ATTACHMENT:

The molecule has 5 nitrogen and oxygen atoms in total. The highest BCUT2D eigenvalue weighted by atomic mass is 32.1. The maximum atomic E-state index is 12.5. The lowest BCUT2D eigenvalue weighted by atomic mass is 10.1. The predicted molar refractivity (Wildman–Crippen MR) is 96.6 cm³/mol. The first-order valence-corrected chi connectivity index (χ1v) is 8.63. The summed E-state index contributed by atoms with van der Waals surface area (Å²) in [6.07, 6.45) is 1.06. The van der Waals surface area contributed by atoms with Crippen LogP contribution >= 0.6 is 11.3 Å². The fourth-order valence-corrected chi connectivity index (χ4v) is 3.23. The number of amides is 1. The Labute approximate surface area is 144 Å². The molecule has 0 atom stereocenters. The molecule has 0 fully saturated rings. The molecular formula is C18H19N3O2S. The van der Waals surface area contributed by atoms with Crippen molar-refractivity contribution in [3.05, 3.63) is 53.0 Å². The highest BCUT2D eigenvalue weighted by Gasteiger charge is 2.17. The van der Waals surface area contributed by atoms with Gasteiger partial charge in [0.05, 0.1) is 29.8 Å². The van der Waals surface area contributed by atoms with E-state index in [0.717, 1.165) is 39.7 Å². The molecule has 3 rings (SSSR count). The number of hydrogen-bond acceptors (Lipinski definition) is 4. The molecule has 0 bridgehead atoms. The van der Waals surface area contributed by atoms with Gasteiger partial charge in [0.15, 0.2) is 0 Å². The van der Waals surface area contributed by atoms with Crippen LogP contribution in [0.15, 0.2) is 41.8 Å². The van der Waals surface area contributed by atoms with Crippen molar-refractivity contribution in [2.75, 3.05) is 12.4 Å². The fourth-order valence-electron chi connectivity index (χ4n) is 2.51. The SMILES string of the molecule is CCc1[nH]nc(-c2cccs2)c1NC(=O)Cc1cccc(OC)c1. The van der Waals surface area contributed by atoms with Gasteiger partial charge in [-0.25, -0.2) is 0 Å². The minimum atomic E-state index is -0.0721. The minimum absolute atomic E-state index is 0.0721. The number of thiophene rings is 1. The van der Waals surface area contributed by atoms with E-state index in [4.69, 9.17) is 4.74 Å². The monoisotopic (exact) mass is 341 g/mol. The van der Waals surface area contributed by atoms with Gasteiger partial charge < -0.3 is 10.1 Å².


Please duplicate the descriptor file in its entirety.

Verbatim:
The molecule has 5 nitrogen and oxygen atoms in total. The highest BCUT2D eigenvalue weighted by atomic mass is 32.1. The maximum atomic E-state index is 12.5. The lowest BCUT2D eigenvalue weighted by atomic mass is 10.1. The predicted molar refractivity (Wildman–Crippen MR) is 96.6 cm³/mol. The first-order valence-corrected chi connectivity index (χ1v) is 8.63. The summed E-state index contributed by atoms with van der Waals surface area (Å²) in [6.07, 6.45) is 1.06. The van der Waals surface area contributed by atoms with Crippen LogP contribution >= 0.6 is 11.3 Å². The fourth-order valence-corrected chi connectivity index (χ4v) is 3.23. The number of amides is 1. The Labute approximate surface area is 144 Å². The molecule has 0 atom stereocenters. The molecule has 0 fully saturated rings. The molecular formula is C18H19N3O2S. The van der Waals surface area contributed by atoms with Crippen molar-refractivity contribution in [3.05, 3.63) is 53.0 Å². The highest BCUT2D eigenvalue weighted by Gasteiger charge is 2.17. The van der Waals surface area contributed by atoms with Gasteiger partial charge in [0.05, 0.1) is 29.8 Å². The van der Waals surface area contributed by atoms with E-state index in [0.717, 1.165) is 39.7 Å². The molecule has 3 rings (SSSR count). The number of hydrogen-bond acceptors (Lipinski definition) is 4. The molecule has 0 bridgehead atoms. The van der Waals surface area contributed by atoms with Gasteiger partial charge in [0.15, 0.2) is 0 Å². The van der Waals surface area contributed by atoms with Crippen LogP contribution in [0.15, 0.2) is 41.8 Å². The van der Waals surface area contributed by atoms with Crippen molar-refractivity contribution in [2.75, 3.05) is 12.4 Å². The fourth-order valence-electron chi connectivity index (χ4n) is 2.51. The SMILES string of the molecule is CCc1[nH]nc(-c2cccs2)c1NC(=O)Cc1cccc(OC)c1. The van der Waals surface area contributed by atoms with Gasteiger partial charge in [-0.25, -0.2) is 0 Å². The minimum atomic E-state index is -0.0721. The minimum absolute atomic E-state index is 0.0721. The number of thiophene rings is 1. The van der Waals surface area contributed by atoms with E-state index in [4.69, 9.17) is 4.74 Å². The monoisotopic (exact) mass is 341 g/mol. The van der Waals surface area contributed by atoms with Gasteiger partial charge < -0.3 is 10.1 Å².